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Paperback Fingerprints: The Origins of Crime Detection and the Murder Case That Launched Forensic Science Book

ISBN: 0786885289

ISBN13: 9780786885282

Fingerprints: The Origins of Crime Detection and the Murder Case That Launched Forensic Science

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Book Overview

It is almost impossible to imagine that prior to the 20th century, there was no reliable way to distinguish between the guilty and the innocent. All that changed in Britain in 1905, when the bloody bodies of an elderly couple were discovered in their shop -- and a solitary fingerprint became the only piece of evidence...

Customer Reviews

5 ratings

fascinating

Perhaps the most startling thing we learn in this terrific book by Colin Beavan is that fingerprint identification was not originally developed in order to figure out who had committed crimes, but to help police figure out who they had actually arrested. Seems that in the 19th Century, criminals would routinely avoid the stiffer penalties for repeat offenders by simply lying about who they were. Their deceptions were only exposed if beat cops, specifically stationed in courtrooms and jailhouses for the purpose, happened to recognize them and expose their real identities. It's details like this, and the fascinating ways in which developing ideas about penology intertwined with modern forensic techniques that really lift this book a cut above most true crime fodder.In addition, Beavan is able to draw upon a cast of characters--seemingly out of Dickens or Wilkie Collins or even Sherlock Holmes--and a wide array of dramatic situations--bureaucratic infighting, gruesome murders, a tragic case of mistaken identity and false imprisonment, academic fraud and courtroom drama--to keep the story humming along like a good Victorian thriller. At the center of the story is Dr. Henry Faulds, who did more than any other man to develop and proselytize for fingerprinting, but who was cheated out of the glory for this innovation by Francis Galton, a cousin of Darwin, who was born to the manor and felt no compunction about claiming credit for the good work of "lesser" men. And the whole story is framed by a "shocking tragedy at Deptford," a 1905 robbery and double-murder in which the only piece of evidence was a single bloody fingerprint found on a cashbox at the scene.Colin Beavan, who has previously written for magazines like Esquire and Atlantic Monthly, handles the wide cast of characters deftly and explains the underlying science clearly. There are also numerous helpful illustrations and a pretty good website companion to the book (http://www.fingerprintbook.com/). The book is being marketed as similar to Longitude and The Professor and the Madman, and though that is high company, it's entirely worthy of the comparison.GRADE : A

Putting Their Fingers On It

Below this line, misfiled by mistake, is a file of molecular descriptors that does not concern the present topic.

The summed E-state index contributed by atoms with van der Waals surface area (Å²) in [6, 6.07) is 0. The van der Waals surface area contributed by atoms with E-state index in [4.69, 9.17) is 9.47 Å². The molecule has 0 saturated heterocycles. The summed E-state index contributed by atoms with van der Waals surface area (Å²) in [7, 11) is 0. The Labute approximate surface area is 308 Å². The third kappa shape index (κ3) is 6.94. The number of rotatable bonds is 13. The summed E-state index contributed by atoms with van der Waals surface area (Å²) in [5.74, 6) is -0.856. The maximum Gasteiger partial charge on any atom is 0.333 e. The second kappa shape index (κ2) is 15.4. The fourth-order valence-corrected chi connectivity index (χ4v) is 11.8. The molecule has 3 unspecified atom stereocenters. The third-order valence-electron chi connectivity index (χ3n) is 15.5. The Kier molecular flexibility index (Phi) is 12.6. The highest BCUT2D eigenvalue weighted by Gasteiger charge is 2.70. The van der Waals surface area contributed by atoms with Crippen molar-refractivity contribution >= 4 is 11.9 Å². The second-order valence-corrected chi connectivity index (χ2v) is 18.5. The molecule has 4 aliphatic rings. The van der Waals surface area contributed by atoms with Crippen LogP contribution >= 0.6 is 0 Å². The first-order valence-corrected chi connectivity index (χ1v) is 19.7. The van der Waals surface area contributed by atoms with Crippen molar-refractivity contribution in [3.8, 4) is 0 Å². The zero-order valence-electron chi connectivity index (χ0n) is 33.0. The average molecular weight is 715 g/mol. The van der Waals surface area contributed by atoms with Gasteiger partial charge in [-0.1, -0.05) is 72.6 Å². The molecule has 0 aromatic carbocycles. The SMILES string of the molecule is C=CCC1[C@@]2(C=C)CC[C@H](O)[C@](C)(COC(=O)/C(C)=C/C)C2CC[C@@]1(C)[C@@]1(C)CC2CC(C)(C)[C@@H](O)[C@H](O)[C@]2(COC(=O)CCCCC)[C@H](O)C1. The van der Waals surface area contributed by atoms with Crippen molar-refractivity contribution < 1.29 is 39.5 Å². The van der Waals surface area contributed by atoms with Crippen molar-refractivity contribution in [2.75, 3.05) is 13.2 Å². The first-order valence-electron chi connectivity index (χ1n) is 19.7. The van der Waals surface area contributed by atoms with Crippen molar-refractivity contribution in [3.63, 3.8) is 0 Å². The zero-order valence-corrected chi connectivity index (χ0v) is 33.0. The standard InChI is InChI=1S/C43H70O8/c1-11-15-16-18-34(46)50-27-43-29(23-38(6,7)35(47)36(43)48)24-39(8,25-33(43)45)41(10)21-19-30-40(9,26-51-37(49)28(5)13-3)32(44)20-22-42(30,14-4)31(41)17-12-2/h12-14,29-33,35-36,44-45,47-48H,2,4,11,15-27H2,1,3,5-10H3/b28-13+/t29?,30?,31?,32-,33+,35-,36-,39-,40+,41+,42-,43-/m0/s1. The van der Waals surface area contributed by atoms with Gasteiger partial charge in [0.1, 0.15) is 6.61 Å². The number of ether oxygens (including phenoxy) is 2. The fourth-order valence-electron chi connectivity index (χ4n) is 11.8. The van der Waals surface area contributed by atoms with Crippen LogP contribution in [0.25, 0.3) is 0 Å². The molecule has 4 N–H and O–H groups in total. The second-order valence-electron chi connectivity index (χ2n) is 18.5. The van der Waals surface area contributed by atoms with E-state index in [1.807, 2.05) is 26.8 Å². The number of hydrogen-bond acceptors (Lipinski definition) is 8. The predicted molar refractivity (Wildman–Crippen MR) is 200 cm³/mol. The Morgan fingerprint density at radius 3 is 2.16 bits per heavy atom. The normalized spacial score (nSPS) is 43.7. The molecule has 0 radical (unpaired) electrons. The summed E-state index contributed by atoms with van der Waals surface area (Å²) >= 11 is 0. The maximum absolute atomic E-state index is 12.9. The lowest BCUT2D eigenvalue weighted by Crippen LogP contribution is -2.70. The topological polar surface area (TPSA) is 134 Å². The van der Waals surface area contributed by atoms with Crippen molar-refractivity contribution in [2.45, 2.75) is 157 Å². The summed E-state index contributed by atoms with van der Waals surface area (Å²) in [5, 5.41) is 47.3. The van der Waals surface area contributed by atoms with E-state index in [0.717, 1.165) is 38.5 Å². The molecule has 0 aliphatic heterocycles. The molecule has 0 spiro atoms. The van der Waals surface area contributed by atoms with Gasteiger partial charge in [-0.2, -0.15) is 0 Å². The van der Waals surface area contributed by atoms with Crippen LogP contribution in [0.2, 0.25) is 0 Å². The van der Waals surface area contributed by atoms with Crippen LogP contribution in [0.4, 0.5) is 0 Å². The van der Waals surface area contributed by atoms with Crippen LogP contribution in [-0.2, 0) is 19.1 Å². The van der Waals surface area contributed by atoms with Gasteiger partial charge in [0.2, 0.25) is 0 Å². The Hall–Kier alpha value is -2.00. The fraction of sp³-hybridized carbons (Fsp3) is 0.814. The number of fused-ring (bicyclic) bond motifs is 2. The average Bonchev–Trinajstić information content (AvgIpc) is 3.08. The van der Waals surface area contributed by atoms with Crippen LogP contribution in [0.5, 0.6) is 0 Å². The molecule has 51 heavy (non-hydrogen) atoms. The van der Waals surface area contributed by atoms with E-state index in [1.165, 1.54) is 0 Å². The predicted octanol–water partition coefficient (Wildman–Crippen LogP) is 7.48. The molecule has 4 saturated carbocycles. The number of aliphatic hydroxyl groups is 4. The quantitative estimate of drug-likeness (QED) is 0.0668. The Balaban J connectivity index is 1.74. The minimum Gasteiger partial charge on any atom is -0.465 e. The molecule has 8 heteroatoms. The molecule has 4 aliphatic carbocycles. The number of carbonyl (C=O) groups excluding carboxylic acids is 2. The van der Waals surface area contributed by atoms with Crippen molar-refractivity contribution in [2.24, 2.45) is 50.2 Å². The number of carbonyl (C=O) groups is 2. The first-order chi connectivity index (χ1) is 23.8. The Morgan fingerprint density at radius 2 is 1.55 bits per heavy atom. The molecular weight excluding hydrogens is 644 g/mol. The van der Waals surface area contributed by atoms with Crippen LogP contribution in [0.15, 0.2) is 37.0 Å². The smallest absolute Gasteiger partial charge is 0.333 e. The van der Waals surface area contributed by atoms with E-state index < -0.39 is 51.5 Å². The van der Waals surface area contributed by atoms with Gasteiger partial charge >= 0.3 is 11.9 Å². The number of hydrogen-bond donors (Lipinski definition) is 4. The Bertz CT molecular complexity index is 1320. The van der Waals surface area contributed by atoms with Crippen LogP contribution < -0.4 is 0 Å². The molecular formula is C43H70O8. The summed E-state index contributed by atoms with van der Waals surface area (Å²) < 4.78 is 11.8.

We are used to fingerprints as forensic evidence these days, but fingerprints have only been accepted for legal identification and detection for less than a century. In the prosecution of a particularly brutal murder in 1905, Scotland Yard introduced fingerprints to the courtroom, after decades of rejecting their use. The history of early fingerprinting makes surprisingly good reading in _Fingerprints: The Origins of Crime Detection and the Murder Case that Launched Forensic Science_ (Hyperion) by Colin Beavan.The horrid murder serves as introduction to the book, and its resolution by fingerprint is the climax. In between is a fascinating story that involves legal philosophy as well as science and history. For instance, throughout most legal history, the only evidence allowed in court was eyewitness testimony; even now, the words of an eyewitness are thought by the public to be especially weighty, although it has become clear especially in the last decades that memories are malleable and that eyewitness testimony is often worse than useless. Physical evidence was held to be too likely to be manipulated; juries relied on hearing what people remembered seeing with their own eyes rather than what experts said they could deduce by objective methods. Science had wrought the changes of the industrial revolution, but had not touched the judiciary. There was a system that had been invented by a Frenchman, Alphonse Bertillon, consisting of numerous, minute body measurements, such as finger and forearm lengths. This was the competition to fingerprinting, whose advantages were less obvious. A Scotland-born doctor, Henry Faulds, while in Japan as a missionary, noticed that there were finger impressions in ancient pottery, and began to study fingerprints as unique identifiers. It was he who discovered that fingerprints did not change as people aged, and that using sandpaper, razor, or acid to obliterate fingerprints made no difference, as when healed, the prints grew back exactly in the previous manner. Here was an easy way to identify people permanently. But Faulds was robbed of credit for his research, mostly by the brilliant snob Francis Galton. He died in 1930, still not even a footnote in the fingerprint story. This book corrects the oversight. _Fingerprints_ tells a good deal about the scientific infighting for credit for fingerprinting, and the process by which it became a forensic endeavor. It mentions a few modern aspects of the science, such as the new FBI computer that can compare 65 million fingerprint sets, and the new capacity to lift prints from paper or even human skin. Best of all, it uses several crime dramas from the turn of the last century to tell an engrossing story of how fingerprinting, in which no policeman had confidence, started on its way to becoming the most important police identification technique.